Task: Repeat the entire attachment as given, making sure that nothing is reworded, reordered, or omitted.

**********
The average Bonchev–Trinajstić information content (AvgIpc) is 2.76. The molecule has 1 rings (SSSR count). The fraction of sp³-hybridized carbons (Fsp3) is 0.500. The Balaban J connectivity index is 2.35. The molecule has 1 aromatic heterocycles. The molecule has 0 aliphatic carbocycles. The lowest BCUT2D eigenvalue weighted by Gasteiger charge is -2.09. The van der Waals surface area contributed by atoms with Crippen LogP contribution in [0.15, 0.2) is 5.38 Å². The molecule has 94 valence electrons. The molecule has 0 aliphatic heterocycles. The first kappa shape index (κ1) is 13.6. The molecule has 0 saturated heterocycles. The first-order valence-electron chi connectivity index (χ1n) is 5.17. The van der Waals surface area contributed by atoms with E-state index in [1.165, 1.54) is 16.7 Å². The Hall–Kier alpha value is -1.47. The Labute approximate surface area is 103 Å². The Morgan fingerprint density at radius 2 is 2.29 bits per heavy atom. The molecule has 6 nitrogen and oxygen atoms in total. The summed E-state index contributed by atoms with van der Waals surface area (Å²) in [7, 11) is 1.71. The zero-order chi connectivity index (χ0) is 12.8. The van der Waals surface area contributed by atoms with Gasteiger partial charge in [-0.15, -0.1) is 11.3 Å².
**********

The average Bonchev–Trinajstić information content (AvgIpc) is 2.76. The molecule has 1 rings (SSSR count). The fraction of sp³-hybridized carbons (Fsp3) is 0.500. The Balaban J connectivity index is 2.35. The molecule has 1 aromatic heterocycles. The molecule has 0 aliphatic carbocycles. The lowest BCUT2D eigenvalue weighted by Gasteiger charge is -2.09. The van der Waals surface area contributed by atoms with Crippen LogP contribution in [0.15, 0.2) is 5.38 Å². The molecule has 94 valence electrons. The molecule has 0 aliphatic heterocycles. The first kappa shape index (κ1) is 13.6. The molecule has 0 saturated heterocycles. The first-order valence-electron chi connectivity index (χ1n) is 5.17. The van der Waals surface area contributed by atoms with E-state index in [1.165, 1.54) is 16.7 Å². The Hall–Kier alpha value is -1.47. The Labute approximate surface area is 103 Å². The Morgan fingerprint density at radius 2 is 2.29 bits per heavy atom. The molecule has 6 nitrogen and oxygen atoms in total. The summed E-state index contributed by atoms with van der Waals surface area (Å²) in [7, 11) is 1.71. The zero-order chi connectivity index (χ0) is 12.8. The van der Waals surface area contributed by atoms with Gasteiger partial charge in [-0.15, -0.1) is 11.3 Å².